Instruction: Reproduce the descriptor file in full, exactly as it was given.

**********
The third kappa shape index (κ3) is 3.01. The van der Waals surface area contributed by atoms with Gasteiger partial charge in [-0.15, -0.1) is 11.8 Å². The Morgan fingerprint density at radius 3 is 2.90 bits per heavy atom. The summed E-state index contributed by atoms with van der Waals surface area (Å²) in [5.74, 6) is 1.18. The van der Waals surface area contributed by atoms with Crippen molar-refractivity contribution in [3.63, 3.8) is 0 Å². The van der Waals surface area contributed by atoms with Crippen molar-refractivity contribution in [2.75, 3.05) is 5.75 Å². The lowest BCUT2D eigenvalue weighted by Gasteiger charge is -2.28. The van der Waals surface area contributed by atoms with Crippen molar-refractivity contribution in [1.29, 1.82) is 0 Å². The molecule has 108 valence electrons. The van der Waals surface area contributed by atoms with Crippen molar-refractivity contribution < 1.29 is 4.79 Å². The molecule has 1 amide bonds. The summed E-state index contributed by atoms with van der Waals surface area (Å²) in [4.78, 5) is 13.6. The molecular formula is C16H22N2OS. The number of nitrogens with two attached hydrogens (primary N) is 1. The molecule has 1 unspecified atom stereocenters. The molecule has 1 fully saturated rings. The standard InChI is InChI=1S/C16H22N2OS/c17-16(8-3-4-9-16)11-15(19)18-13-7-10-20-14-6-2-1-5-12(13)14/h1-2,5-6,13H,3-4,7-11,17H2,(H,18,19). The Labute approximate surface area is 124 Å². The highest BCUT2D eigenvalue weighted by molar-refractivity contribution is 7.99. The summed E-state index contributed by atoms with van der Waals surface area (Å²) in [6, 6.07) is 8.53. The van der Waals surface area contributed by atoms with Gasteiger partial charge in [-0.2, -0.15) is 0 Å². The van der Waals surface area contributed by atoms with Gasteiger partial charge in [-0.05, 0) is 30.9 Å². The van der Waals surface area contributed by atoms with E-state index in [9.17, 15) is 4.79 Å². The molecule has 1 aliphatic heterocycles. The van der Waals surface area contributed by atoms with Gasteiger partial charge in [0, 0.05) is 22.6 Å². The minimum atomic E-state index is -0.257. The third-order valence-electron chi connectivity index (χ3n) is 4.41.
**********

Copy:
The third kappa shape index (κ3) is 3.01. The van der Waals surface area contributed by atoms with Gasteiger partial charge in [-0.15, -0.1) is 11.8 Å². The Morgan fingerprint density at radius 3 is 2.90 bits per heavy atom. The summed E-state index contributed by atoms with van der Waals surface area (Å²) in [5.74, 6) is 1.18. The van der Waals surface area contributed by atoms with Crippen molar-refractivity contribution in [3.63, 3.8) is 0 Å². The van der Waals surface area contributed by atoms with Crippen molar-refractivity contribution in [2.75, 3.05) is 5.75 Å². The lowest BCUT2D eigenvalue weighted by Gasteiger charge is -2.28. The van der Waals surface area contributed by atoms with Crippen molar-refractivity contribution in [1.29, 1.82) is 0 Å². The molecule has 108 valence electrons. The van der Waals surface area contributed by atoms with Crippen molar-refractivity contribution < 1.29 is 4.79 Å². The molecule has 1 amide bonds. The summed E-state index contributed by atoms with van der Waals surface area (Å²) in [4.78, 5) is 13.6. The molecular formula is C16H22N2OS. The number of nitrogens with two attached hydrogens (primary N) is 1. The molecule has 1 unspecified atom stereocenters. The molecule has 1 fully saturated rings. The standard InChI is InChI=1S/C16H22N2OS/c17-16(8-3-4-9-16)11-15(19)18-13-7-10-20-14-6-2-1-5-12(13)14/h1-2,5-6,13H,3-4,7-11,17H2,(H,18,19). The Labute approximate surface area is 124 Å². The highest BCUT2D eigenvalue weighted by molar-refractivity contribution is 7.99. The summed E-state index contributed by atoms with van der Waals surface area (Å²) in [6, 6.07) is 8.53. The van der Waals surface area contributed by atoms with Gasteiger partial charge in [-0.2, -0.15) is 0 Å². The van der Waals surface area contributed by atoms with Gasteiger partial charge in [-0.05, 0) is 30.9 Å². The van der Waals surface area contributed by atoms with E-state index in [9.17, 15) is 4.79 Å². The molecule has 1 aliphatic heterocycles. The van der Waals surface area contributed by atoms with Gasteiger partial charge in [0, 0.05) is 22.6 Å². The minimum atomic E-state index is -0.257. The third-order valence-electron chi connectivity index (χ3n) is 4.41.